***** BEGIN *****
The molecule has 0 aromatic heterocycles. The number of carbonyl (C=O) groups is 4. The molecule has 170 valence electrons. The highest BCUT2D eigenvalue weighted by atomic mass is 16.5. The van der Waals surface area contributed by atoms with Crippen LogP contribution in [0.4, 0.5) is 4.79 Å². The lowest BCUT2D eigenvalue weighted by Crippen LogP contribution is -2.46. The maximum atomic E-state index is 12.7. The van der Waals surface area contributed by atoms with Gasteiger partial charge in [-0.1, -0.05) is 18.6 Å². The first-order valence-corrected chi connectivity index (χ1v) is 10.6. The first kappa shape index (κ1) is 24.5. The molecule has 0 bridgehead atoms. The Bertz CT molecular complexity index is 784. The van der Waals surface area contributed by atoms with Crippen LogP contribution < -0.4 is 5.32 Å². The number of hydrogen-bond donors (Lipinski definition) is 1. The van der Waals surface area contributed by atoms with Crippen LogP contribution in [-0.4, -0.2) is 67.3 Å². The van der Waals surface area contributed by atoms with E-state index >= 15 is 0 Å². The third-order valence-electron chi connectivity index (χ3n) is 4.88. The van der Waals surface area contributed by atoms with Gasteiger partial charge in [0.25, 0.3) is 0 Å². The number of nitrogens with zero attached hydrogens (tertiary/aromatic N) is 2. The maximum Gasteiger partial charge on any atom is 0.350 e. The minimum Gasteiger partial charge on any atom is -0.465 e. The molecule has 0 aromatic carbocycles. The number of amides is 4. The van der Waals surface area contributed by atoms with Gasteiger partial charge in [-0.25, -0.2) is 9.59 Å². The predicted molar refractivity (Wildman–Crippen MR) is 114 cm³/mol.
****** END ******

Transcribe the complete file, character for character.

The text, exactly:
The molecule has 0 aromatic heterocycles. The number of carbonyl (C=O) groups is 4. The molecule has 170 valence electrons. The highest BCUT2D eigenvalue weighted by atomic mass is 16.5. The van der Waals surface area contributed by atoms with Crippen LogP contribution in [0.4, 0.5) is 4.79 Å². The lowest BCUT2D eigenvalue weighted by Crippen LogP contribution is -2.46. The maximum atomic E-state index is 12.7. The van der Waals surface area contributed by atoms with Gasteiger partial charge in [-0.1, -0.05) is 18.6 Å². The first-order valence-corrected chi connectivity index (χ1v) is 10.6. The first kappa shape index (κ1) is 24.5. The molecule has 0 bridgehead atoms. The Bertz CT molecular complexity index is 784. The van der Waals surface area contributed by atoms with Crippen LogP contribution < -0.4 is 5.32 Å². The number of hydrogen-bond donors (Lipinski definition) is 1. The van der Waals surface area contributed by atoms with Crippen LogP contribution in [-0.4, -0.2) is 67.3 Å². The van der Waals surface area contributed by atoms with E-state index >= 15 is 0 Å². The third-order valence-electron chi connectivity index (χ3n) is 4.88. The van der Waals surface area contributed by atoms with Gasteiger partial charge in [0.25, 0.3) is 0 Å². The number of nitrogens with zero attached hydrogens (tertiary/aromatic N) is 2. The maximum Gasteiger partial charge on any atom is 0.350 e. The minimum Gasteiger partial charge on any atom is -0.465 e. The molecule has 0 aromatic carbocycles. The number of amides is 4. The van der Waals surface area contributed by atoms with Gasteiger partial charge in [-0.25, -0.2) is 9.59 Å². The predicted molar refractivity (Wildman–Crippen MR) is 114 cm³/mol.